• FATHOM releases Crystallon, an open-source software for lattice-based design
    Lattice structures are integral to 3D printed designs, and Aaron Porterfield, an industrial designer at additive manufacturing service bureau FATHOM, has developed Crystallon, an open source project for shaping them into structures.
  • FATHOM Introduces Open Source Software Project for Generating 3D Lattice Structures
    California-based FATHOM, which expanded its on-site managed services and announced important partnerships with Stratasys and Desktop Metal last year, is introducing a fascinating new open source project called Crystallon, which uses Rhino and Grasshopper3D to create lattice structures. FATHOM industrial designer Aaron Porterfield, also an Instructables member, developed the project as an alternative to designing lattices with commercially available software. He joined the company’s design and engineering team three years ago, and is often a featured speaker for its Design for Additive Manufacturing (DfAM) Training Program – and as the project developer, who better to explain the Crystallon project?

Kernel and Graphics: Machine Learning, Mesa, Wayland/Mir, AMDGPU

  • AI-Powered / Machine Learning Linux Performance Tuning Is Now A Thing
    A year and a half ago I wrote about a start-up working on dynamically-tuned, self-optimizing Linux servers. That company is now known as Concertio and they just launched their "AI powered" toolkit for IT administrators and performance engineers to optimize their server performance. Concertio Optimizer Studio is their product making use of machine learning that aims to optimize Linux systems with Intel CPUs for peak performance by scoping out the impact of hundreds of different tunables for trying to deliver an optimal configuration package for that workload on that hardware.
  • Pengutronix Gets Open-Source 3D Working On MX8M/GC7000 Hardware
    We've known that Pengutronix developers had been working on i.MX8M / GC7000 graphics support within their Etnaviv open-source driver stack from initial patches posted in January. Those patches back at the start of the year were for the DRM kernel driver, but it turns out they have already got basic 3D acceleration working.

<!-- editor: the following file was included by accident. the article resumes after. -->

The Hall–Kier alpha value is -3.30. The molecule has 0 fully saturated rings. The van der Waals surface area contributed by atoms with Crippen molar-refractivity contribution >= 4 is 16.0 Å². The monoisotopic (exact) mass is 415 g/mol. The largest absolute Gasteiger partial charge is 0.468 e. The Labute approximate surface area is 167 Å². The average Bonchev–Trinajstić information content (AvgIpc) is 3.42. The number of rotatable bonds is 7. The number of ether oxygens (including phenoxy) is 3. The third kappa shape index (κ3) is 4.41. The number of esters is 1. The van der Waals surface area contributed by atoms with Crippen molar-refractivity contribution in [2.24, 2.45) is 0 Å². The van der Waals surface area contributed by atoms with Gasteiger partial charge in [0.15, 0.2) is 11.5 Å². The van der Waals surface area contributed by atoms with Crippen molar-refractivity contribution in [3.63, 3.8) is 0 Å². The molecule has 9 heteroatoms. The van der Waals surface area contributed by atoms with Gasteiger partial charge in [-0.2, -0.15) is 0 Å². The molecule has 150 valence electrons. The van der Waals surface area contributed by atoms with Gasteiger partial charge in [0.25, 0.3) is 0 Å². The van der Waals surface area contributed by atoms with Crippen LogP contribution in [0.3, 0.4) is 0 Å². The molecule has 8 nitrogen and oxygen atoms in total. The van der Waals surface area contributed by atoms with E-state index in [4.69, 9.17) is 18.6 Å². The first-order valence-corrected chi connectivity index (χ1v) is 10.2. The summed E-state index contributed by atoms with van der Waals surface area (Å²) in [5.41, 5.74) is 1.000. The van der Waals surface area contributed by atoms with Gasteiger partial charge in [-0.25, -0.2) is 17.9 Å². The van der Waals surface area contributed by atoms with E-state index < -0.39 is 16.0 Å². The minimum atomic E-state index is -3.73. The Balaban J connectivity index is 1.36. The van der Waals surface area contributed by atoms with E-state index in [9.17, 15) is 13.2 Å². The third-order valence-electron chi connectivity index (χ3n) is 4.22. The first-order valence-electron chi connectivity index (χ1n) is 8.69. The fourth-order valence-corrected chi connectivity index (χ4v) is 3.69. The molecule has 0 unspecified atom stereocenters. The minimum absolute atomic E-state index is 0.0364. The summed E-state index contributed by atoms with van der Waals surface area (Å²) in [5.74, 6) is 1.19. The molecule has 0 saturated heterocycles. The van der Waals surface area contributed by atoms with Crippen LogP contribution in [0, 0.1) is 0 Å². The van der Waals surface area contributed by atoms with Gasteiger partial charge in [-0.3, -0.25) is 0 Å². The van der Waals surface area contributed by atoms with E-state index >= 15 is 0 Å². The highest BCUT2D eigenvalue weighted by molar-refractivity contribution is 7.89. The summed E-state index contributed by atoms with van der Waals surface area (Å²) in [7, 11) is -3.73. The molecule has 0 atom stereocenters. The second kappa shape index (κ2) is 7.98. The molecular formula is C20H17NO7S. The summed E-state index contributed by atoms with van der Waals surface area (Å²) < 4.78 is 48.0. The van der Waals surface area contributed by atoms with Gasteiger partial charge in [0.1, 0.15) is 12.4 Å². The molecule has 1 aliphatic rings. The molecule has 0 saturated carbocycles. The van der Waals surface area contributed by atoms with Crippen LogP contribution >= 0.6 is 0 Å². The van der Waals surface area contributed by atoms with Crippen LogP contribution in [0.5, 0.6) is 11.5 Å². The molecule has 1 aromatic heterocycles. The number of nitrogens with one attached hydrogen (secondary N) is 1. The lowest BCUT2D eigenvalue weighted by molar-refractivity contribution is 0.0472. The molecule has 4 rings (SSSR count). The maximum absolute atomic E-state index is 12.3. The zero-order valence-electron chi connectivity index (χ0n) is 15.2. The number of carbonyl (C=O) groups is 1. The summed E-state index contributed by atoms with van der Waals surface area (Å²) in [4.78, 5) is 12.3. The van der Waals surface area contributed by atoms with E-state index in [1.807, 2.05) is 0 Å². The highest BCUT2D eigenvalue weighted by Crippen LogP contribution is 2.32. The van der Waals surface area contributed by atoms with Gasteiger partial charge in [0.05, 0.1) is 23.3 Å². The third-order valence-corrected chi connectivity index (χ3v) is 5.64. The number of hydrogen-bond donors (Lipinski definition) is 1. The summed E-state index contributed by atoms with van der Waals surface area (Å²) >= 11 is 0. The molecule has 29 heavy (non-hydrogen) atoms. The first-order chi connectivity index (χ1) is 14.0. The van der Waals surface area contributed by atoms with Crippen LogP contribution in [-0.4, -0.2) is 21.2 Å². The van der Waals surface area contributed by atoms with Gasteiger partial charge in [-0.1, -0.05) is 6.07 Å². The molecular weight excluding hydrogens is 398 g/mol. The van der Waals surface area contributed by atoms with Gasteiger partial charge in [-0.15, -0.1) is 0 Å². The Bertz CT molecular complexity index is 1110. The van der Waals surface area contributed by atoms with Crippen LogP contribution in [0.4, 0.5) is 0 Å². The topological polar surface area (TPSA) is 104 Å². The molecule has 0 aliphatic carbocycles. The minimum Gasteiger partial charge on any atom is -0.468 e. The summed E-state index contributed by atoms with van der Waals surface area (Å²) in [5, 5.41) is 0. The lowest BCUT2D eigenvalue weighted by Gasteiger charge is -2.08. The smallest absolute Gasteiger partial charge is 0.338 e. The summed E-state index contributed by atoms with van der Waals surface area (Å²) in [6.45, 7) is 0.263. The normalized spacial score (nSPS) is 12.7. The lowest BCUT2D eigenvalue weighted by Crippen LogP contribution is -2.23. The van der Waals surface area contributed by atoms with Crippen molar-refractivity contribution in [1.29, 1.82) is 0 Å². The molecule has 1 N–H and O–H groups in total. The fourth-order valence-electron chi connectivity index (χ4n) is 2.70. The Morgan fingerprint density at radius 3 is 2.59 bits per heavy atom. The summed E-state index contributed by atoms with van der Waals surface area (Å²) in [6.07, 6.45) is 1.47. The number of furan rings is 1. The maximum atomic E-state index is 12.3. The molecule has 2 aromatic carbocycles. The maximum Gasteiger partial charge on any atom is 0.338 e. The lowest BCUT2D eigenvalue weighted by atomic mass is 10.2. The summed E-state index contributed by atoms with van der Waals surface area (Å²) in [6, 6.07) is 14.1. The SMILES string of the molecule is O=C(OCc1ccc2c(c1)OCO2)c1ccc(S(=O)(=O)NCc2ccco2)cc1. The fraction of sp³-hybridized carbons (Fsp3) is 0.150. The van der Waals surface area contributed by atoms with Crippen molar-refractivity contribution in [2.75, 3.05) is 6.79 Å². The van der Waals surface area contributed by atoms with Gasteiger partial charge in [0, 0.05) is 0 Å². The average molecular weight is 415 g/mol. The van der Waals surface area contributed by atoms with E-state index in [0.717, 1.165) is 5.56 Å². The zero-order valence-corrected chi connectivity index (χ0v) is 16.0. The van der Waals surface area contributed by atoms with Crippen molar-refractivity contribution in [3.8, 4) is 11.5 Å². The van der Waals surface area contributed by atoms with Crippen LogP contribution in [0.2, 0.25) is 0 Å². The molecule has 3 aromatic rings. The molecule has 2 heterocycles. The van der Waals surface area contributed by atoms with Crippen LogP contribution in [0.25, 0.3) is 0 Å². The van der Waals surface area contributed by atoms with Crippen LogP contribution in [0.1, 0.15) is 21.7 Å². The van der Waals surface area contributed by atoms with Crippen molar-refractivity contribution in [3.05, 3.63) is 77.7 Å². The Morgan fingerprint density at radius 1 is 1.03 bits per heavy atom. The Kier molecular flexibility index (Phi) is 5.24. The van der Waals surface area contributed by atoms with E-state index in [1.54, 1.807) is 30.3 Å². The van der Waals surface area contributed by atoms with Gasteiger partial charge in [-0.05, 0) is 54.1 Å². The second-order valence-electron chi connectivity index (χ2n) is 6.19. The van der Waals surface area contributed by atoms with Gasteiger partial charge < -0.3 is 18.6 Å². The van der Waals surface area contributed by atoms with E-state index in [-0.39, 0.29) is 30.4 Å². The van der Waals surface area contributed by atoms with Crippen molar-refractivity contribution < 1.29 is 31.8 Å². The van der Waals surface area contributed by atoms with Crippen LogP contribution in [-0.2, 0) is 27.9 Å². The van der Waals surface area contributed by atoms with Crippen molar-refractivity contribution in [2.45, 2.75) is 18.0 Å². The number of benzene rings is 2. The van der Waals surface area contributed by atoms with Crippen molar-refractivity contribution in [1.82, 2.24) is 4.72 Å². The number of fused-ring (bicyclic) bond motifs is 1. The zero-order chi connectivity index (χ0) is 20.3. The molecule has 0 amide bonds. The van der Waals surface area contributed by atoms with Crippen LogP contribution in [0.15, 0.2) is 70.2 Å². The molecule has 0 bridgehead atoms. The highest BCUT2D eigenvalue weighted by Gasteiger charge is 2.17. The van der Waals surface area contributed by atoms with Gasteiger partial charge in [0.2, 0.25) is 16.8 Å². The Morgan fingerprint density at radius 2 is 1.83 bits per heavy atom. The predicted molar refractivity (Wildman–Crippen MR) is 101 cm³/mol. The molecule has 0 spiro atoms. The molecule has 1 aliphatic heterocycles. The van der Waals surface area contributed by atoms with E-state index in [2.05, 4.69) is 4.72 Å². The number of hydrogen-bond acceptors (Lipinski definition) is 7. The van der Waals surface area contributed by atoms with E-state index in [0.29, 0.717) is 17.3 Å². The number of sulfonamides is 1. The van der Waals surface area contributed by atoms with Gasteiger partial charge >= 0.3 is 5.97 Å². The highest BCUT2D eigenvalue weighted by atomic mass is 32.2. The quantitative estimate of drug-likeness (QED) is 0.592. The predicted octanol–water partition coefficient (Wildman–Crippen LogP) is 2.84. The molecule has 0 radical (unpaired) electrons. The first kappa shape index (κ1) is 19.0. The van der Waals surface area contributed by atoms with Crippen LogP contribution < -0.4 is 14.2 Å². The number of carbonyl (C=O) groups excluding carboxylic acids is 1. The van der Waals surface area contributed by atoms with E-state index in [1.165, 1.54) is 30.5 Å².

• SDL Now Disables Mir By Default In Favor Of Wayland Compatibility
    With Mir focusing on Wayland compatibility now, toolkits and other software making direct use of Mir's APIs can begin making use of any existing Wayland back-end instead. GTK4 drops the Mir back-end since the same can be achieved with the Wayland compatibility and now SDL is now making a similar move.
  • Mesa 18.1 Receives OpenGL 3.1 With ARB_compatibility For Gallium3D Drivers
    Going back to last October, Marek of AMD's open-source driver team has been working on ARB_compatibility support for Mesa with a focus on RadeonSI/Gallium3D. Today that work was finally merged. The ARB_compatibility support allows use of deprecated/removed features of OpenGL by newer versions of the specification. ARB_compatibility is particularly useful for OpenGL workstation users where there are many applications notorious for relying upon compatibility contexts / deprecated GL functionality. But ARB_compatibility is also used by a handful of Linux games too.
  • AMDGPU In Linux 4.17 Exposes WattMan Features, GPU Voltage/Power Via Hwmon
    AMD's Alex Deucher today sent in the first pull request to DRM-Next of AMDGPU (and Radeon) DRM driver feature material that will in turn be merged with the Linux 4.17 kernel down the road. There's some fun features for AMDGPU users coming with this next kernel! First up, Linux is finally getting some WattMan-like functionality after it's been available via the Windows Radeon Software driver since 2016. WattMan allows for more fine-tuning of GPU clocks, voltages, and more for trying to maximize the power efficiency. See the aforelinked article for details but currently without any GUI panel for tweaking all of the driver tunables, this WattMan-like support needs to be toggled from the command-line.

Wine and Ganes: World of Warcraft, Farm Together, Madcap Castle, Cityglitch